From the Archives December 1st, 1962


The theatre producer Hilton Edwards, then head of drama at Telefís Éireann, answers ‘Irish Times’ questions

Mr. Edwards, how did you first become involved in the theatre?

– Well at first I was studying music. I was a singer, though my main interest was in orchestral music. I am a Londoner. I had no near relative in the theatre, but I had a remote relative who was an actress, Elizabeth Arkall, and she suggested one day that I should go along to the Old Vic for an audition. I went with all the nerve and temerity of youth, and I think I recited something from Cyrano de Bergerac. The Old Vic producer, Robert Atkins, told me I had not got sufficient experience, and suggested I came back to see him in a year, but in the meantime that I should go and see Charles Dolan [who] happened to have a part that suited me. I was lucky, if you can call it luck getting into this job at all. He engaged me for the sum of £3 a week in the year 1921, and the first part I had was the Player King in Hamlet with the Charles Doran Shakespearean Company.

– And it was while you were with this company that you first came to Ireland?

– Yes, at the end of the tour we came to Belfast for a fortnight, Dublin for a fortnight and Cork for a week. It was just before Christmas, 1921. Years later, shortly before the Cork Opera House burned down, I rescued a playbill of that tour which I still have. I remember at the end of the tour I asked for 5s[hillings] rise, and Mr. Doran was very nice but he only offered me 2s. 6d, and so I went back to the Old Vic.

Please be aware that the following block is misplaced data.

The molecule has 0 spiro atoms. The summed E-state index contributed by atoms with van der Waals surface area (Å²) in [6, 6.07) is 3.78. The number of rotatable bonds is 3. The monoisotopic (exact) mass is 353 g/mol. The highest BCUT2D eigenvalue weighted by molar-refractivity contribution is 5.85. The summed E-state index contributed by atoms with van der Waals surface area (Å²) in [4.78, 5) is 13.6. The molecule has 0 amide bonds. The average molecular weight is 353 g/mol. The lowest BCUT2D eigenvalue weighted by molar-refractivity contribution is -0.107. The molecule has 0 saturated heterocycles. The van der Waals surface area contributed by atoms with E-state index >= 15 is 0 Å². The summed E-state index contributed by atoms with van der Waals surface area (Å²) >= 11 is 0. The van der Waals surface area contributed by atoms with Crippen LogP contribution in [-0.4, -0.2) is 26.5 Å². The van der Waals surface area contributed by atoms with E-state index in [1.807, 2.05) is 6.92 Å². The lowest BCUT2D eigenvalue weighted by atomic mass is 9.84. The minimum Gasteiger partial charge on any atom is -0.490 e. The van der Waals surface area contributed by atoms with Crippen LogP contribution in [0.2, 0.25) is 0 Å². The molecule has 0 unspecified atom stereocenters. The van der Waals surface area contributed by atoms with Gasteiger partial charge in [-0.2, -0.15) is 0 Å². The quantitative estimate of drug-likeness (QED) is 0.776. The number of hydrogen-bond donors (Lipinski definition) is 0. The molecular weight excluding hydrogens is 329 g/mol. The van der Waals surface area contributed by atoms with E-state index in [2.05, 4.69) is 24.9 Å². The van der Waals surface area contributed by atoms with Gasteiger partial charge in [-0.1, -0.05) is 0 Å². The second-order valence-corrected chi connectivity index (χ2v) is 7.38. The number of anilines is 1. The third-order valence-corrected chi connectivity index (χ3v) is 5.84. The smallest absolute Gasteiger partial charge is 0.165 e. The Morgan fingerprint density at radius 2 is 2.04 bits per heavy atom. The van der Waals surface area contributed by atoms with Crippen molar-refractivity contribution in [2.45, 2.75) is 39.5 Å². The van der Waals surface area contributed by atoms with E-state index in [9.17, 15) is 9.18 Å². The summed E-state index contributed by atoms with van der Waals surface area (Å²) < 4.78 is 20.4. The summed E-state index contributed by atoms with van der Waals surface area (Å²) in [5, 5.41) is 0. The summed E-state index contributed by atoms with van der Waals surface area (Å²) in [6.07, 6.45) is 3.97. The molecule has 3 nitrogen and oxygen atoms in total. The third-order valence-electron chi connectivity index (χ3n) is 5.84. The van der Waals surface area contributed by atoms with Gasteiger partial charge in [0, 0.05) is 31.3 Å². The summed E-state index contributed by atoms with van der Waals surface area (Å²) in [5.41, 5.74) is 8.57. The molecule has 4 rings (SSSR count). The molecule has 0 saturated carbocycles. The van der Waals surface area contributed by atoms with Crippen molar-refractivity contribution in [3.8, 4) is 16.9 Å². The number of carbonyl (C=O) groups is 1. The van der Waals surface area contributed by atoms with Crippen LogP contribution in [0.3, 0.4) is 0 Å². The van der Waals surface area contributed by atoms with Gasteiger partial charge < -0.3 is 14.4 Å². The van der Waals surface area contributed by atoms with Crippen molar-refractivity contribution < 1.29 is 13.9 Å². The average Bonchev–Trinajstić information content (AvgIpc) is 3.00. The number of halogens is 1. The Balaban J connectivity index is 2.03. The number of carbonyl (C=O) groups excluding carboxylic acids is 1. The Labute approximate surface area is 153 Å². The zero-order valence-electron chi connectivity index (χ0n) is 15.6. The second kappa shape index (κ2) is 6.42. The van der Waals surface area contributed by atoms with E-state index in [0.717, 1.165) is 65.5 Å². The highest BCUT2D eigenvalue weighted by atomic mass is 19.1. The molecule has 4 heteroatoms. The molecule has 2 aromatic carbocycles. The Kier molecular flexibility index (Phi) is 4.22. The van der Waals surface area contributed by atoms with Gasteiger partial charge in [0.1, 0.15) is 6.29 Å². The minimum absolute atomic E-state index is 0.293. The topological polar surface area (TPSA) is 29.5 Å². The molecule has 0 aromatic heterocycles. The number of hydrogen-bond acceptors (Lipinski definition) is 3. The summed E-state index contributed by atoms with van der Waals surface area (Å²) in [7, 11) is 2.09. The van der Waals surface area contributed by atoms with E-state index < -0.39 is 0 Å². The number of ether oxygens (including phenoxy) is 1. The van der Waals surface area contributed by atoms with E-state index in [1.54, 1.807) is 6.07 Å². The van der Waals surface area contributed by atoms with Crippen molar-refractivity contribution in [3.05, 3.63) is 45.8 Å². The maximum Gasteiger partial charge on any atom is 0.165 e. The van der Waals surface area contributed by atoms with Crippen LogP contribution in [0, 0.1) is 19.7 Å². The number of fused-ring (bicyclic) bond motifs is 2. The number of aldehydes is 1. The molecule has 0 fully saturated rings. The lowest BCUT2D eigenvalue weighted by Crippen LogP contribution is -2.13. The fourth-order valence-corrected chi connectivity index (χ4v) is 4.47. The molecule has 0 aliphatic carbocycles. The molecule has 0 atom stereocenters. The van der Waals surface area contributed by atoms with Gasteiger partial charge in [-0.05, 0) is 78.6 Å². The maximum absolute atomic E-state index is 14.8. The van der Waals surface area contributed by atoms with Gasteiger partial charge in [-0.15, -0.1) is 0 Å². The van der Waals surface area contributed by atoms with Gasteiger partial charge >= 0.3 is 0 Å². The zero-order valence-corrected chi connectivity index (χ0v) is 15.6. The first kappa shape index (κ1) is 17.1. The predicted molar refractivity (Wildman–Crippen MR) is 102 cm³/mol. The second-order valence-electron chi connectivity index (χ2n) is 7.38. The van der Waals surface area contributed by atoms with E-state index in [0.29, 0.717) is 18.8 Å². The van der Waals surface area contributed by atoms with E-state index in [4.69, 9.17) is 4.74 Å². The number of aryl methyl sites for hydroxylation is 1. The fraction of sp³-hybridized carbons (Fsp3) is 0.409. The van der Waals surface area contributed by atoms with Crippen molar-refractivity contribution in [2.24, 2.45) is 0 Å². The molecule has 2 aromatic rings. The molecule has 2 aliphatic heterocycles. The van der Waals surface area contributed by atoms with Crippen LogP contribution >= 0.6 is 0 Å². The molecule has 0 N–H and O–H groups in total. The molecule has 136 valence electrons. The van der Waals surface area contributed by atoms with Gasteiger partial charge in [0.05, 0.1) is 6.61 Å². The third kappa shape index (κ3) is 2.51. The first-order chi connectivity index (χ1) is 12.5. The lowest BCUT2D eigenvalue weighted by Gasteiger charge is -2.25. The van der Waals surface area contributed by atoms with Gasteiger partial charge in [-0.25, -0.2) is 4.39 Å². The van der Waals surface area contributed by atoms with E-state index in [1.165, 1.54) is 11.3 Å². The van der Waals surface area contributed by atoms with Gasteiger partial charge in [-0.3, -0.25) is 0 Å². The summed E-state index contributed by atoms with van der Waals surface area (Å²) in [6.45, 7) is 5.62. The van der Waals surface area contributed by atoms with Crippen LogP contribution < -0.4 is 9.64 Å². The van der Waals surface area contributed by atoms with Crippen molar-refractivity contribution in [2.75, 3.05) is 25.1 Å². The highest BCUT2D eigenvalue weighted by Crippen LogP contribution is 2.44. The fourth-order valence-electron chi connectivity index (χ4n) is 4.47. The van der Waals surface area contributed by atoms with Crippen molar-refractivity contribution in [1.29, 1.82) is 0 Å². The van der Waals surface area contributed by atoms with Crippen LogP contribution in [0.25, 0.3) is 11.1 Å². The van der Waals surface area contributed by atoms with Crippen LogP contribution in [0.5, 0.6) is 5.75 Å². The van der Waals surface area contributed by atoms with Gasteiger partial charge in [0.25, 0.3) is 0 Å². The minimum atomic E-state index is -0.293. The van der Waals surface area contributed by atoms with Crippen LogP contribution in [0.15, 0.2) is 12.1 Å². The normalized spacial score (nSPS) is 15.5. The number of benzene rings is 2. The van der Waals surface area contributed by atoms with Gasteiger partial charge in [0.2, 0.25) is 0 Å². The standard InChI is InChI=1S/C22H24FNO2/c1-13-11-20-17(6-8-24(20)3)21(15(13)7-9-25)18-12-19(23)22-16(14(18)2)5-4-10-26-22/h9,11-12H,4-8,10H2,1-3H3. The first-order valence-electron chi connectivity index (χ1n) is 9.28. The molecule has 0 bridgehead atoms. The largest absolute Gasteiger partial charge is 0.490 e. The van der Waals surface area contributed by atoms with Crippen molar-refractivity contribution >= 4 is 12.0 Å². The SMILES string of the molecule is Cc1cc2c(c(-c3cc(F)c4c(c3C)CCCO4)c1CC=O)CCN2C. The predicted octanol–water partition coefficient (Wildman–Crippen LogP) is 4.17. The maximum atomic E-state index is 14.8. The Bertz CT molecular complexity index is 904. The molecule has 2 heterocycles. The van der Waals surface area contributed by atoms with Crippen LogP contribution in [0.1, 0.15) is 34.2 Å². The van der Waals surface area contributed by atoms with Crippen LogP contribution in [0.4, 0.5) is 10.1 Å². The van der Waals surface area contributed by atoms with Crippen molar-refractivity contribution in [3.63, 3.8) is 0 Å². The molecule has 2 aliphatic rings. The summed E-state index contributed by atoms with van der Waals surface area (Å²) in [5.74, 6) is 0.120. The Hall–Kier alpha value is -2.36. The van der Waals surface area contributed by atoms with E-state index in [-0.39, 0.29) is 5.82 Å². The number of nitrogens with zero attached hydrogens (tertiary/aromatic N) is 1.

– Why did you leave the Old Vic?

– I left it after five years because I felt I had been in the classical theatre long enough and I should widen my experience. Also I wanted to get more money. I ended up getting £14 a week in the Old Vic. The last play I was in before I came back to Ireland was a play called “The Dybbuck.”

– How did you come to settle in Ireland?

– In the cast was an actor who had produced for Anew McMaster, and when “The Dybbuck” finished he asked if I knew any actor who would come to Ireland . . . to play parts like Iago and the King in Hamlet, and Macduff – with Anew McMaster. I had no intention of leaving London and I rang up all my friends but I couldn’t get them to go. It was then suggested to me that I should go myself. In this company I met Anew McMaster’s brother-in-law Micheal MacLiammoir: he was acting and painting very beautiful scenery for McMaster. At the end of the tour in Cobh I got pneumonia, I think now from rowing on the bay at night. They had to leave me behind in Cobh; MacLiammoir nursed me and was very good to me.

Read the whole original at